Gulf Oil Flow could take months to stop

British Petroleum has prepared a plan to stop the massive flow of oil pouring from the seafloor into the Gulf of Mexico.

The plan is to lower heavy, concrete-and-metal boxes into the gulf to capture the oil flow and redirect it to a barge at the surface.

The method has worked in the past, but only in shallow waters.  It has never been tried at 5,000 feet below sea level.

“It’s probably easier to fly in space than do some of this,” Charlie Holt, BP’s drilling and completion operations manager in the Gulf of Mexico, said Sunday.

BP projects that the best case scenario for the plan would take at least one week to stop the oil flow.  But if that doesn’t work, Plan B would take months to execute.

U.S. Interior Secretary Ken Salazar said Sunday that the second option would be to drill a second hole into the ocean floor, and divert the oil to another area to be extracted.  But that plan would take about three months to implement.

“You’re looking at potentially 90 days before you ultimately get to what is the ultimate solution,” Slazar said Sunday, alluding to the plan.

In the meantime, 200,000 gallons of oil will continue to pour into the Gulf of Mexico every day until someone figures out how to shut it off.

The oil slick grew over the weekend from the size of Rhoad Island to larger than the state of Delaware, and it is now visible from space.

Al Jazeera posted a great visual breakdown of how the disaster happened.

NASA captured these satellite images last Friday.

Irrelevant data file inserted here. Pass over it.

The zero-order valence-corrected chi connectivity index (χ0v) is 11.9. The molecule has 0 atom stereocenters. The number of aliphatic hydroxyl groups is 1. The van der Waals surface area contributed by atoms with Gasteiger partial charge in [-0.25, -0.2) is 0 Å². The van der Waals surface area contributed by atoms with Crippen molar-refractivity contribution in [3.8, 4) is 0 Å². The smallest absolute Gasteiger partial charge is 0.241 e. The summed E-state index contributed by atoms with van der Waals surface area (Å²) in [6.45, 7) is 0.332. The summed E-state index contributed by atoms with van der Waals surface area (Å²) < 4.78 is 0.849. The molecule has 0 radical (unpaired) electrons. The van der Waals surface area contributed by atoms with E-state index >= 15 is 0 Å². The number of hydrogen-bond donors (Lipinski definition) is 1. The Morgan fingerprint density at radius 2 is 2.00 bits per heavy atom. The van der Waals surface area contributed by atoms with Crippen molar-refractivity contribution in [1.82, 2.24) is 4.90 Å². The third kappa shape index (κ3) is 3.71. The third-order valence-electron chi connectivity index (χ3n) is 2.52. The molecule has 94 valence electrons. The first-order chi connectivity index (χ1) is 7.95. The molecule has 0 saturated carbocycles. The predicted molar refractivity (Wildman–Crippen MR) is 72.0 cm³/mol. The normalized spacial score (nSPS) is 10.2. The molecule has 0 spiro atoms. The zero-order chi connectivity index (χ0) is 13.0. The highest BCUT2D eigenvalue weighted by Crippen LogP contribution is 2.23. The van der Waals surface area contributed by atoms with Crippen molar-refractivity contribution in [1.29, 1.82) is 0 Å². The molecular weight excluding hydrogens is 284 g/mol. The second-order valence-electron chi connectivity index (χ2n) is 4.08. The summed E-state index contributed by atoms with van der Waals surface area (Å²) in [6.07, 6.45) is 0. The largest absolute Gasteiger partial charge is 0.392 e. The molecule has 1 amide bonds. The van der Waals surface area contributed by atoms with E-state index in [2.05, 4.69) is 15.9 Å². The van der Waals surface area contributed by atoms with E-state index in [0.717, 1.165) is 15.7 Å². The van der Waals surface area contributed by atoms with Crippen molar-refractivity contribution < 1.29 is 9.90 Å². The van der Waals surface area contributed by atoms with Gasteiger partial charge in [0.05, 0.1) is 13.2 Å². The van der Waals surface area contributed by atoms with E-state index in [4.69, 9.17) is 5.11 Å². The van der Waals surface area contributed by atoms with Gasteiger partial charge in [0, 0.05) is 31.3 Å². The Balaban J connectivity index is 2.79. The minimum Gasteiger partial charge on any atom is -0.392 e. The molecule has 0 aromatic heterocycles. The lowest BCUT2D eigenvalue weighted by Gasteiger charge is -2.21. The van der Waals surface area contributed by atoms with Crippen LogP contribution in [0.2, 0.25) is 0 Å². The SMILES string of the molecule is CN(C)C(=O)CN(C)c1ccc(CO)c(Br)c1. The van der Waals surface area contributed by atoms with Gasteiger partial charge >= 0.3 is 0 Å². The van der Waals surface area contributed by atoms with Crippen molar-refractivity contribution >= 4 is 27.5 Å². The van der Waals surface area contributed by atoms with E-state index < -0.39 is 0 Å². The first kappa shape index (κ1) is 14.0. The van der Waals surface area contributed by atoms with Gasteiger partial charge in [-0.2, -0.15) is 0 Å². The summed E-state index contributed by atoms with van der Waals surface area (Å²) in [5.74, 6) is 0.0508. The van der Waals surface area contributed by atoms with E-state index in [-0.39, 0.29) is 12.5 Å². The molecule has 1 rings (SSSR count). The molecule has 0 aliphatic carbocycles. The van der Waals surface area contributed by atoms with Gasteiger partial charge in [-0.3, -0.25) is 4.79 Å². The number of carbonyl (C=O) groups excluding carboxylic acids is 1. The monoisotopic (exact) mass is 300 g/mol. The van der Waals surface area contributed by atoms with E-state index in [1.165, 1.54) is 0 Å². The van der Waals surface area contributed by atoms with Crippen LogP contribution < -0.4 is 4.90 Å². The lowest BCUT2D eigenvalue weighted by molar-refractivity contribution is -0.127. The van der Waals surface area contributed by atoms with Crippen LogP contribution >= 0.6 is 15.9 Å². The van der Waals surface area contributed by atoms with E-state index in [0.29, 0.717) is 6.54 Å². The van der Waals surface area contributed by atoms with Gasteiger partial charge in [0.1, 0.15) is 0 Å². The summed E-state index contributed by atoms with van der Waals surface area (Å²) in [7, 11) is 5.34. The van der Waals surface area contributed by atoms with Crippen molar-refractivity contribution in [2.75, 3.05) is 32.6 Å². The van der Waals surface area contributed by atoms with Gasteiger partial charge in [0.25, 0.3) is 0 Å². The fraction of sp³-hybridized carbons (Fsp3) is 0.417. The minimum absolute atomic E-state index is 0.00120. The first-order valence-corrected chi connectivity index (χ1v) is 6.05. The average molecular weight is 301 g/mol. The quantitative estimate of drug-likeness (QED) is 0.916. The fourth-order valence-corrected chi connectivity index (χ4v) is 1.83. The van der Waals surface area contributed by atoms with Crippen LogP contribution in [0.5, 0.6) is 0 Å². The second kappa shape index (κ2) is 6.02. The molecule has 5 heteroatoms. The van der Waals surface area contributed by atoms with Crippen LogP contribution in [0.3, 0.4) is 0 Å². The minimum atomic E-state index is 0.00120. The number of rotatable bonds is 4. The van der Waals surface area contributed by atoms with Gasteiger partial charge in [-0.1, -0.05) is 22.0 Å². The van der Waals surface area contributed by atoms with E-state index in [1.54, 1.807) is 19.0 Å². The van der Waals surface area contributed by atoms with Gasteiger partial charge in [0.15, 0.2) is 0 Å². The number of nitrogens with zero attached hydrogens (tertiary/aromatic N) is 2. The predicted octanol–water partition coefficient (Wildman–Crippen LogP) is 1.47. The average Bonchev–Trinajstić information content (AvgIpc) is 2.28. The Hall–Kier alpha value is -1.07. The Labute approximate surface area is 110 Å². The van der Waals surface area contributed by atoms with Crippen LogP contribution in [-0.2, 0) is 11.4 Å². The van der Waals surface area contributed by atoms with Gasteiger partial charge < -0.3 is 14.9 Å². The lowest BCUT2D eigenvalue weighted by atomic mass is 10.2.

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One comment

  1. While watching the latest news about the BP Oil spill, a frightening thought came to mind: what if we can’t stop the oil? I mean, what happens if after all the measures to cap the pipe fail, (i.e., “Top Hat”, “Small Hat” and “Top Kill”). What then? An accident this problematic is new territory for BP. The oil pipeline is nearly a mile down on the ocean floor, accessible only by robots. Add on top of that the extreme pressure at which the oil is flowing out of the pipeline and there you have it: the perfect storm.

    Moreover, scientists also claim that they’ve found an enormous plume of oil floating just under the surface of the ocean measuring approximately 10 miles long, 3 miles wide and 300 feet thick. (I’m no math genius, but I bet one of you reading this could figure out just how many barrels of oil that is…)

    There are new estimates that the amount of oil spewing into the Gulf of Mexico is anywhere from 50,000 to 100,000 barrels of oil a day: that’s a far cry from BP’s estimated 5,000 barrels a day. If BP’s estimates are correct, the total amount of oil now in the Gulf would be approximately 150,000 barrels (or 6,300,000 gallons). That’s barely enough to fill 286 swimming pools: sixteen feet, by thirty-two feet, by eight and a half feet deep. That wouldn’t cover an area the size of New York City, let alone an area the size of Delaware. Obviously, the spill is much larger than we are being led to believe. If the leak can’t be stopped, in a year’s time, we’ll have roughly 18,250,000 barrels of oil (or 766,500,000 gallons) in our oceans, killing our marine and animal wildlife. Such a calamity would be environmentally and economically disastrous. Pray that BP and our government work fast to end this catastrophe.

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